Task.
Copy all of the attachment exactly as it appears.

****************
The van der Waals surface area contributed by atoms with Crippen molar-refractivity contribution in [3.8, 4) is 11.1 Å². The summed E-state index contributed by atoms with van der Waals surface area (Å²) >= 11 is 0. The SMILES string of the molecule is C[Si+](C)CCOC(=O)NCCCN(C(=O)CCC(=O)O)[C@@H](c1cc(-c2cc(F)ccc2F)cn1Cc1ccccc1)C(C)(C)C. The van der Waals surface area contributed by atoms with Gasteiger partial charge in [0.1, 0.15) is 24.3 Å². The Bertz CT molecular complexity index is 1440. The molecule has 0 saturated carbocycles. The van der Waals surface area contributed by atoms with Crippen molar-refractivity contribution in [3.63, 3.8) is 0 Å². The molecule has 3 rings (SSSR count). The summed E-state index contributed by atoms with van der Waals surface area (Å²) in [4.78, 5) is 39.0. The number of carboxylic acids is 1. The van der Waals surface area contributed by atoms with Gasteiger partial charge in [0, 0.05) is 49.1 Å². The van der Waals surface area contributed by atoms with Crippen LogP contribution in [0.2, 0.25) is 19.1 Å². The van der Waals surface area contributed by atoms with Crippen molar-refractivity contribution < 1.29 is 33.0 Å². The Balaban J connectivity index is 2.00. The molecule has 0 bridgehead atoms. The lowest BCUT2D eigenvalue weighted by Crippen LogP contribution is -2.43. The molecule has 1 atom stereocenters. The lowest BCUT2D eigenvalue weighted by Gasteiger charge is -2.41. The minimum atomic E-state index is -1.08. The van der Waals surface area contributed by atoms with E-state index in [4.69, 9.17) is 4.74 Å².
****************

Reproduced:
The van der Waals surface area contributed by atoms with Crippen molar-refractivity contribution in [3.8, 4) is 11.1 Å². The summed E-state index contributed by atoms with van der Waals surface area (Å²) >= 11 is 0. The SMILES string of the molecule is C[Si+](C)CCOC(=O)NCCCN(C(=O)CCC(=O)O)[C@@H](c1cc(-c2cc(F)ccc2F)cn1Cc1ccccc1)C(C)(C)C. The van der Waals surface area contributed by atoms with Gasteiger partial charge in [0.1, 0.15) is 24.3 Å². The Bertz CT molecular complexity index is 1440. The molecule has 0 saturated carbocycles. The van der Waals surface area contributed by atoms with Crippen molar-refractivity contribution in [3.63, 3.8) is 0 Å². The molecule has 3 rings (SSSR count). The summed E-state index contributed by atoms with van der Waals surface area (Å²) in [4.78, 5) is 39.0. The number of carboxylic acids is 1. The van der Waals surface area contributed by atoms with Gasteiger partial charge in [0, 0.05) is 49.1 Å². The van der Waals surface area contributed by atoms with Crippen LogP contribution in [0.2, 0.25) is 19.1 Å². The van der Waals surface area contributed by atoms with Crippen molar-refractivity contribution < 1.29 is 33.0 Å². The Balaban J connectivity index is 2.00. The molecule has 0 bridgehead atoms. The lowest BCUT2D eigenvalue weighted by Crippen LogP contribution is -2.43. The molecule has 1 atom stereocenters. The lowest BCUT2D eigenvalue weighted by Gasteiger charge is -2.41. The minimum atomic E-state index is -1.08. The van der Waals surface area contributed by atoms with E-state index in [4.69, 9.17) is 4.74 Å².